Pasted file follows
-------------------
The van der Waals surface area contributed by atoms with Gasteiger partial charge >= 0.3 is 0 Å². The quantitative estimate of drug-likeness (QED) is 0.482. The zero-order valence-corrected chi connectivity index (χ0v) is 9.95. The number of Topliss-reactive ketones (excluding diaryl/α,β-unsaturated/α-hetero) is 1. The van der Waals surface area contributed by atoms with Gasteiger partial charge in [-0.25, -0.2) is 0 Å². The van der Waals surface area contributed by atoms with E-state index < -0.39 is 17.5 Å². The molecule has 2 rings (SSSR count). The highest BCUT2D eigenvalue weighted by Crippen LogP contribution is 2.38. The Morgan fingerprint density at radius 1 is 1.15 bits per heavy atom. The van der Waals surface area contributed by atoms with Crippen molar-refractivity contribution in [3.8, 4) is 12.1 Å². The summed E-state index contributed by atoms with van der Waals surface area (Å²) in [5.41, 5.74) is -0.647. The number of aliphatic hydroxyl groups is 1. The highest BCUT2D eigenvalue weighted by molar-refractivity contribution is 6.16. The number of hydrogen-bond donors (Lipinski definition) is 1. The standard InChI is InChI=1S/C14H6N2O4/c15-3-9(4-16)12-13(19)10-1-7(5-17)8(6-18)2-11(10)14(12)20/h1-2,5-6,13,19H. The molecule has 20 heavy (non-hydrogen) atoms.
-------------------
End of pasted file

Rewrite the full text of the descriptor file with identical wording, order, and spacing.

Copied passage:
The van der Waals surface area contributed by atoms with Gasteiger partial charge >= 0.3 is 0 Å². The quantitative estimate of drug-likeness (QED) is 0.482. The zero-order valence-corrected chi connectivity index (χ0v) is 9.95. The number of Topliss-reactive ketones (excluding diaryl/α,β-unsaturated/α-hetero) is 1. The van der Waals surface area contributed by atoms with Gasteiger partial charge in [-0.25, -0.2) is 0 Å². The van der Waals surface area contributed by atoms with E-state index < -0.39 is 17.5 Å². The molecule has 2 rings (SSSR count). The highest BCUT2D eigenvalue weighted by Crippen LogP contribution is 2.38. The Morgan fingerprint density at radius 1 is 1.15 bits per heavy atom. The van der Waals surface area contributed by atoms with Crippen molar-refractivity contribution in [3.8, 4) is 12.1 Å². The summed E-state index contributed by atoms with van der Waals surface area (Å²) in [5.41, 5.74) is -0.647. The number of aliphatic hydroxyl groups is 1. The highest BCUT2D eigenvalue weighted by molar-refractivity contribution is 6.16. The number of hydrogen-bond donors (Lipinski definition) is 1. The standard InChI is InChI=1S/C14H6N2O4/c15-3-9(4-16)12-13(19)10-1-7(5-17)8(6-18)2-11(10)14(12)20/h1-2,5-6,13,19H. The molecule has 20 heavy (non-hydrogen) atoms.